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The way of the cross Žemaičių Kalvarija (Samogitian calvary)

Gardai (Garde) is a Curonian village with a castle that was first mentioned in official documents back in 1253. This was the year when the southern region of the Curonian lands was divided between the bishop of Courland and the Teutonic Order. The network of streets and roads typical of the 13th century has withstood many years to the present days. Having established the Samogitian Diocese in 1417, Vytautas the Great gifted Gardai Village to the Samogitian bishop. In the 16th century, Gardai Fortress was replaced with the Chapel of St. John the Baptist.

By the initiative of Bishop Jerzy Tyszkiewicz, 19 chapels symbolizing the Way of the Cross were built in Gardai during 1637 to 1639. The Stations of the Cross are often known by the name of Cavalry derived from Mount Cavalry also known as Gagulta in Jerusalem, where Jesus Christ was nailed to the cross. Thanks to the endeavor of Bishop Jerzy Tyszkiewicz, Gardai became proclaimed far and wide outside the territory of Lithuania. As an ambassador to Władysław Vasa, the ruler of the Polish–Lithuanian Commonwealth, Bishop Jerzy Tyszkiewicz went to Rome to visit Pope Urban VIII. Several years later, in 1644, the Pope granted plenary indulgence to the chapels comprising the Stations of the Cross in Gardai. The painting of the Blessed Virgin Mary and Baby Jesus brought to Gardai from Rome, became famous back in the 17th century for the miracles and graces that attracted more and more pilgrims. The miracles were recorded in a book which, unfortunately, was lost in the passage of time.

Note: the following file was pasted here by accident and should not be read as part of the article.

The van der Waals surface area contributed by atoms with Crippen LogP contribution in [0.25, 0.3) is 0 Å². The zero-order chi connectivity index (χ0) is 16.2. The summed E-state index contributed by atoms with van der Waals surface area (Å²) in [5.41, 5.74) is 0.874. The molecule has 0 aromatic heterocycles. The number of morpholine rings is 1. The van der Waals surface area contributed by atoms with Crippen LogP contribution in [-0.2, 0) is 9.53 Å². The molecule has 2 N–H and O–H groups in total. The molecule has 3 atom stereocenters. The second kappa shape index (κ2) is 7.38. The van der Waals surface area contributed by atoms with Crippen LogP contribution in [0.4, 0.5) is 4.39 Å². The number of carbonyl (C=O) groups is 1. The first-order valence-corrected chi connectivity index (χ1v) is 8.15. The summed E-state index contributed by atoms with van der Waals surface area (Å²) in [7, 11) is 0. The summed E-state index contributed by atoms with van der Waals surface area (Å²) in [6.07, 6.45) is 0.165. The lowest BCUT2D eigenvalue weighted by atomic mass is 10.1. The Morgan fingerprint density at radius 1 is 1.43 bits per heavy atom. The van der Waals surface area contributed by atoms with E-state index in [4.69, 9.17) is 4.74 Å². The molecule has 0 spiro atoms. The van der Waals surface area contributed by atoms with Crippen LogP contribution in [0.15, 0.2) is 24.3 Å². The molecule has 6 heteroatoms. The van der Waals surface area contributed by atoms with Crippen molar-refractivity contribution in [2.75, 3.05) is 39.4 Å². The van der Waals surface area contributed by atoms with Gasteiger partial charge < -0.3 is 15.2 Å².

There were ideas to name this location favored by the pilgrims as the New Jerusalem. Yet, over time, the name of Žemaičių Kalvarija (Samogitian Cavalry) seemed to be the right fit.

In 1988, Pope John Paul II granted the rank of basilica to the Church of Žemaičių Kalvarija. In his letter to the bishops, the Pope wrote, “The Blessed Virgin Mary, Mother of Grace, is most venerated and revered at the Vilnius Gate of Dawn and other sacred places in Lithuania, such as Šiluva, Žemaičių Kalvarija, Krekenava and Pivašiūnai.”

In 2006, the miraculous painting of the Blessed Virgin Mary and Baby Jesus was adorned by a crown consecrated by Pope Benedict XVI. The plenary indulgence has been held in this town ever since 1639. To this day, tens of thousands of pilgrims from Lithuania and all over the world gather to attend the Great Plenary Indulgence of Samogitian Cavalry in July to witness the archaic Samogitian traditions. One of the traditions that are considered the cultural heritage of Samogitia are the Samogitian Cavalry Mountain Hymns sung by the pilgrims during the indulgence. The Hymns are often simply called the Mountains (Lith. Kalnai). In the present times, the Mountain Hymns are sung in Samogitia at wakes and during the Lent.